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From: David Abrahams (david.abrahams_at_[hidden])
Date: 2002-04-14 20:19:02

----- Original Message -----
From: "joel de guzman" <djowel_at_[hidden]>

> I think that effort must concentrate more on:
> 1) using map and fold instead of iterators to implement algorithms.
> In most FP languages I know, these higher order functions are
> the most used all over the place.

The library uses whatever high-level techniques are appropriate. Why do
you care if it uses iterators (and BTW, iterators are sometimes
important; don't knock 'em).

> 2) the porting of fold and map (is there a map?) to less conformant
> compilers.

They already work on MSVC6. I don't think we're targeting anything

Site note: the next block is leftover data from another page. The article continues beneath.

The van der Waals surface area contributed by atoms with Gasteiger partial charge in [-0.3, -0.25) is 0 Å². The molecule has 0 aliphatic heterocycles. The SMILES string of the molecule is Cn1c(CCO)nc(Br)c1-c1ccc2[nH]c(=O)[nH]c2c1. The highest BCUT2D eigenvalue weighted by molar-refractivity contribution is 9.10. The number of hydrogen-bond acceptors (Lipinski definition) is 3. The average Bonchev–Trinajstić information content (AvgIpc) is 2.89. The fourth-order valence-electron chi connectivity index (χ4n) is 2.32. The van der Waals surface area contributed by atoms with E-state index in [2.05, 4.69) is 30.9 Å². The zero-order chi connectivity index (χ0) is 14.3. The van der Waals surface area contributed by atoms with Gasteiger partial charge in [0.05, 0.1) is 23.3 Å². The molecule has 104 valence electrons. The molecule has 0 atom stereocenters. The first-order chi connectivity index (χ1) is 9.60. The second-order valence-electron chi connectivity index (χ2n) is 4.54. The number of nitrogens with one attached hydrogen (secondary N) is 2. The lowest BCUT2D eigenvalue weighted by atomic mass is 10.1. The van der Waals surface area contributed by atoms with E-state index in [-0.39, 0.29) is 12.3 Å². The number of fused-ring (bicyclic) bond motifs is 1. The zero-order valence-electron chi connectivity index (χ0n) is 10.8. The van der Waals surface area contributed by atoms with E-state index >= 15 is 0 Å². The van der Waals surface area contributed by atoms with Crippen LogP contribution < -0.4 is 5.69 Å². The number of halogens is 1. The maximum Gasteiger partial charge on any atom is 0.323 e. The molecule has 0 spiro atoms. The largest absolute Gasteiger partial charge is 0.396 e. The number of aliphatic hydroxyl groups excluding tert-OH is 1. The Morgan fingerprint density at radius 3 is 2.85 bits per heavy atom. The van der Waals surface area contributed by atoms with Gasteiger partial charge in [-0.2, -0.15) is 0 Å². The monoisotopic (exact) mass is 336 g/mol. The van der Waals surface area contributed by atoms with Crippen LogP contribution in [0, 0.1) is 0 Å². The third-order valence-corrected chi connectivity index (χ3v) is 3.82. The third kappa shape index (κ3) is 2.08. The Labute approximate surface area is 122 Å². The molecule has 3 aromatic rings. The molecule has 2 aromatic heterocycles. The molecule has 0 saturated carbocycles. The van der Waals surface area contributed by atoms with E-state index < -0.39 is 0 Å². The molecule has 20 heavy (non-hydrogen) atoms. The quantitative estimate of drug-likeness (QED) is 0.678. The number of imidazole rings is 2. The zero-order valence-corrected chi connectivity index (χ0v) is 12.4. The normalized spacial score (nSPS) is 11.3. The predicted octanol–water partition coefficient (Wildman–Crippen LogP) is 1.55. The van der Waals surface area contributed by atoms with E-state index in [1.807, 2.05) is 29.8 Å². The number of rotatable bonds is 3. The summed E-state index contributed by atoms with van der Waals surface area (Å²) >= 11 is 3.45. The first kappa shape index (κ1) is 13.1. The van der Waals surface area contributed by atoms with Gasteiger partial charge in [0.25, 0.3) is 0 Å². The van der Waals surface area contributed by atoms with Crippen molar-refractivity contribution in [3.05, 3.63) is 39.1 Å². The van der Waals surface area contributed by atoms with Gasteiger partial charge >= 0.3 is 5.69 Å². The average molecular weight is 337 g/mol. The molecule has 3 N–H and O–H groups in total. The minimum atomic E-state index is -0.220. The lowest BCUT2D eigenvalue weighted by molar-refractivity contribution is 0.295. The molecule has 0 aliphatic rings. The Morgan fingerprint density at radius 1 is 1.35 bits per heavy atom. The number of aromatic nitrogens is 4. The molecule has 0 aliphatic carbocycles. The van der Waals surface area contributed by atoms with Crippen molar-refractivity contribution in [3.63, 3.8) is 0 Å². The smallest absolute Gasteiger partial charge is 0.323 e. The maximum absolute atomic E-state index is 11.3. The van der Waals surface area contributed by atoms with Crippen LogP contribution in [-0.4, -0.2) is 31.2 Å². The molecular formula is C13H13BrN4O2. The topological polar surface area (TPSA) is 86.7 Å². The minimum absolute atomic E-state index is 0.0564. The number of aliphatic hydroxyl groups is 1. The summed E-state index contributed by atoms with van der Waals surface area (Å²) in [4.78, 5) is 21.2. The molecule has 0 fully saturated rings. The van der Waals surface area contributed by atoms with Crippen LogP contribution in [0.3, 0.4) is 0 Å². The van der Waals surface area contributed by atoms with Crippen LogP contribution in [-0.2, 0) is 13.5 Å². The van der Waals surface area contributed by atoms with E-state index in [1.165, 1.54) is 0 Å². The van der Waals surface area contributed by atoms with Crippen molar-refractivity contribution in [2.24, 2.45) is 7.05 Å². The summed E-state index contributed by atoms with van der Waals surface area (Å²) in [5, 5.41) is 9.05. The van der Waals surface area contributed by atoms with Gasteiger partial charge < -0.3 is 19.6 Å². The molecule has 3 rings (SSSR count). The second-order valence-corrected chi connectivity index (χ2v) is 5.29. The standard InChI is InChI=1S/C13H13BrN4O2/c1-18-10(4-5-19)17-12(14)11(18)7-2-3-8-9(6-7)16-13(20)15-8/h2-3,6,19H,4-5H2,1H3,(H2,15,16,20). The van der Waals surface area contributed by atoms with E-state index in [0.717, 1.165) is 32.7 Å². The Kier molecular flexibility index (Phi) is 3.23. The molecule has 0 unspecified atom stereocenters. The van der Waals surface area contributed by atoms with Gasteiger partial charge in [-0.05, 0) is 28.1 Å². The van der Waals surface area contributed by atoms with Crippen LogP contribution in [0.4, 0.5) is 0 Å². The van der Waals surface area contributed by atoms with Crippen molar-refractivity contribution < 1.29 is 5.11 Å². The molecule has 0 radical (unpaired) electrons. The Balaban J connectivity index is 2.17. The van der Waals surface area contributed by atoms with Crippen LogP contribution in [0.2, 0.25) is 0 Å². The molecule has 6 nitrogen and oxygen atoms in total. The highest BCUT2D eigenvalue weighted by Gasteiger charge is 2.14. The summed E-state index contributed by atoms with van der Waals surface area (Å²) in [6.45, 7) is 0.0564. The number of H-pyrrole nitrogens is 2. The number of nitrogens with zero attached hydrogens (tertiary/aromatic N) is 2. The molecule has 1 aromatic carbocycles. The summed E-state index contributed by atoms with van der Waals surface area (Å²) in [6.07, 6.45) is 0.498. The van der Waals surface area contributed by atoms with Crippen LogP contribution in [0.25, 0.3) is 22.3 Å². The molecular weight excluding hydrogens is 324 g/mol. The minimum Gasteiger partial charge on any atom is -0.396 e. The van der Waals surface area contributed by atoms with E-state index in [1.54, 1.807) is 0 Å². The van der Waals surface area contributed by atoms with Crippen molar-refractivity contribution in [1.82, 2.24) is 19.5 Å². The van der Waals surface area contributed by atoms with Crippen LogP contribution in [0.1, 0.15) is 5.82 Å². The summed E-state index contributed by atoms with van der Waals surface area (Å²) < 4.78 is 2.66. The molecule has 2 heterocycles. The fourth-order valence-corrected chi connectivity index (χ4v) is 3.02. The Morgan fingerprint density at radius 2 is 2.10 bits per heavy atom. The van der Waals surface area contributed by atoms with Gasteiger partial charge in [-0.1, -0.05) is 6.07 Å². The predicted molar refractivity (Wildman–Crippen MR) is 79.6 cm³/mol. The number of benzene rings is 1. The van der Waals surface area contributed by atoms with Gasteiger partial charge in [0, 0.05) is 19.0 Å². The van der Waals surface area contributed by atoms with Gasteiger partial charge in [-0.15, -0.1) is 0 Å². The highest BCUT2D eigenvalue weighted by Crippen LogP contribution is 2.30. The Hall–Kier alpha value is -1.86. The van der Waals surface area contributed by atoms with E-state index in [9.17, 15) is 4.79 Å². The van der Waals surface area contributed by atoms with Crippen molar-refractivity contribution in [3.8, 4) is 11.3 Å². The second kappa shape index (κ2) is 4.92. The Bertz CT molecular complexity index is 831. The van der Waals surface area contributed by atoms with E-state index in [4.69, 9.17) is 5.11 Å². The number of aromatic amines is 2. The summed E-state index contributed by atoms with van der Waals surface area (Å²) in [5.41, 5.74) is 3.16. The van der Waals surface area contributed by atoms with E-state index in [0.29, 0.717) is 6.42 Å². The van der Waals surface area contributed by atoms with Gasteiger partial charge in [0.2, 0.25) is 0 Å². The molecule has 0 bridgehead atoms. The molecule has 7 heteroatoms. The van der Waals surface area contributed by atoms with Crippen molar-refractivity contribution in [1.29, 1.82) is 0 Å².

(map is called transform, last I looked).

> Regards,
> --Joel
> 3) OK, just my personal wish: Use more FP sounding names. This is
> all about FP, no more, no less. Pattern matching, recursion,
> higher order functions, fold, map, curry, lambda, the list goes on...
> Clearly, the STL authors are knowledgable with FP. STL is a good
> start in introducing FP (stealthily) to the C++ programmer. It is
> my opinion that we should extend that further. Why do we seem to
> underestimate the C++ programmer. C++ programmers are the
> **BEST* in the world (Period :-).

Personally I've grown comfortable with STL names like for_each,
transform, and accumulate (and honestly, I still haven't got the meaning
of "currying" to stick in my brain). MPL capitalizes on this familiarity
the same way that C++ capitalizes on C (but with less baggage). Really,
this seems like a somewhat frivolous request. The library provides fold.
If it only provided transform I could write:

    template <class Sequence, class Function, class State>
    struct fold : mpl::transform<Sequence, Function, State> {};

Why the big deal about "FP-ish naming"?


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